New results in distributed detection and data fusion for target tracking

Date of Completion

January 1995


Engineering, Electronics and Electrical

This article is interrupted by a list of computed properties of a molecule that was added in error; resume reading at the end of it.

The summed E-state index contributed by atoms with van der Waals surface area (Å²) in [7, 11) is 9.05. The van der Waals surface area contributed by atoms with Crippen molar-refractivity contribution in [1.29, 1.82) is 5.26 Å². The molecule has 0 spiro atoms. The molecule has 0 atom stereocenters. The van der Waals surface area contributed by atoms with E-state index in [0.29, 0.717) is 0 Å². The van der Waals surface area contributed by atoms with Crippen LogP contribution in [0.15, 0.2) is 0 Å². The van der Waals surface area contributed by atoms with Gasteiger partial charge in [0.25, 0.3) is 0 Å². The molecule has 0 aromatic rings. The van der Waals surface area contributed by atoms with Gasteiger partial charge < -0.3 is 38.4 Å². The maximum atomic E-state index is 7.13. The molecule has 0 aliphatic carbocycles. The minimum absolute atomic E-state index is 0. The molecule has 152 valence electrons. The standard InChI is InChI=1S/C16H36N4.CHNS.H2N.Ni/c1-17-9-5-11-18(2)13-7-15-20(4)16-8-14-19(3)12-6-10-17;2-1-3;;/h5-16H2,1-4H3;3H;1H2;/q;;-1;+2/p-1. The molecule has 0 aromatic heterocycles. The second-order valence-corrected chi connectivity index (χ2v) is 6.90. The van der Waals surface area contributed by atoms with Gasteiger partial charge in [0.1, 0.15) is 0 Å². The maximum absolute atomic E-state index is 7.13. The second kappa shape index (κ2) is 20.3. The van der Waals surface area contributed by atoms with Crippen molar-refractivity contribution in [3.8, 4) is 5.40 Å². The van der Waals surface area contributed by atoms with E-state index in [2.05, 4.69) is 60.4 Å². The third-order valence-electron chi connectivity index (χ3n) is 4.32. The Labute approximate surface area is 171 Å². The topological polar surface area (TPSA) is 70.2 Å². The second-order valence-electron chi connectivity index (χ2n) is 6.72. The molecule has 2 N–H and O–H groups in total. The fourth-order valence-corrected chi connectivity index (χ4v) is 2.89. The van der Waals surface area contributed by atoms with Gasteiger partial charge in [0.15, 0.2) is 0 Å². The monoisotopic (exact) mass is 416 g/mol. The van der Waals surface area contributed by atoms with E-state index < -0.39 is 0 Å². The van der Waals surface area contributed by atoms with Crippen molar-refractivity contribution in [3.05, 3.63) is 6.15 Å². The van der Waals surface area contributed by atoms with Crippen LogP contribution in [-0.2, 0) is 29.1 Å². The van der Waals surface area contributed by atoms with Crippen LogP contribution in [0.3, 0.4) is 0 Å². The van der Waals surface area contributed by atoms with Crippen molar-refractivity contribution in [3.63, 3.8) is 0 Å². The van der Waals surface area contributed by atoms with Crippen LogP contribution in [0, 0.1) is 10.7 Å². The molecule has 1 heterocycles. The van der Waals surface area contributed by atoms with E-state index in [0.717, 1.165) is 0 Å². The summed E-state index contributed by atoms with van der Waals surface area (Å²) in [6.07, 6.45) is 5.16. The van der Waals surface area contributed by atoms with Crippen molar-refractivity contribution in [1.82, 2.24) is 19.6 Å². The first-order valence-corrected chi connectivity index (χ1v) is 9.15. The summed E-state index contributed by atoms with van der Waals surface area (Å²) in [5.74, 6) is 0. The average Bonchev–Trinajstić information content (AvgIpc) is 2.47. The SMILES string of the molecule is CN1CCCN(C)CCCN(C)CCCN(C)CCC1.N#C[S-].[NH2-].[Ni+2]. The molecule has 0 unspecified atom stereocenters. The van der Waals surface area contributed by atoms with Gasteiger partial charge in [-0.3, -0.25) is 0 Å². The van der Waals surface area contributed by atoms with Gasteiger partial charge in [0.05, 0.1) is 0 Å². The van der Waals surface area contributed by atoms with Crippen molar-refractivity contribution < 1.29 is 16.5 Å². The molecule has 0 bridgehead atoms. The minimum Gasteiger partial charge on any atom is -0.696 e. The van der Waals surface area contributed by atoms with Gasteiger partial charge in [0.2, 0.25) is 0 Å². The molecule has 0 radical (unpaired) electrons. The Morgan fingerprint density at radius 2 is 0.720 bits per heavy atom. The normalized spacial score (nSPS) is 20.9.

Distributed detection, data fusion and tracking are intimately related, even though results on their inter-relationship are relatively recent. In this dissertation we analyze three different aspects of these inter-relationship.^ First we propose a new scheme for distributed detection based on a "censoring" or "send/no-send" idea. The sensors are assumed to "censor" their observations so that each sensor sends to the fusion center only "informative" observations, and leaves those deemed "uninformative" untransmitted. We derive the properties of these optimal no-send regions and the performance of such censored schemes.^ After that we address one problem associated with fusion of measurements from non co-located sensors. If members of a suite of sensors from which fusion is to be carried out are not co-located, it is unreasonable to assume that they share a common resolution cell grid; this is generally ignored in the data fusion community. We explore the effects of such "noncoincidence", and we find that what at first seems to be a problem can in fact be exploited to our advantage. The idea is that a target is known to be confined to an intersection of overlapping resolution cells, and this overlap is generally small. Further, we look into the idea of "single-sensor" noncoincidence.^ Finally we explore fusion as it pertains to pulse shape selection. It is commonly understood that in active detection systems constant-frequency (CW) pulses correspond to good Doppler but poor delay resolution capability; and that linearly-swept frequency (FM) pulses have the opposite behavior. Many systems are capable of both types of operation, and hence in this chapter the fusion of such pulses is examined. It is discovered that in many situations the features complement in such a way that tracking performance using a combined CW-FM pulse is improved when compared to a scheme using only CW or FM pulses. Also investigated are alternating-pulse schemes, and while these are suboptimal, their performances appear robust. ^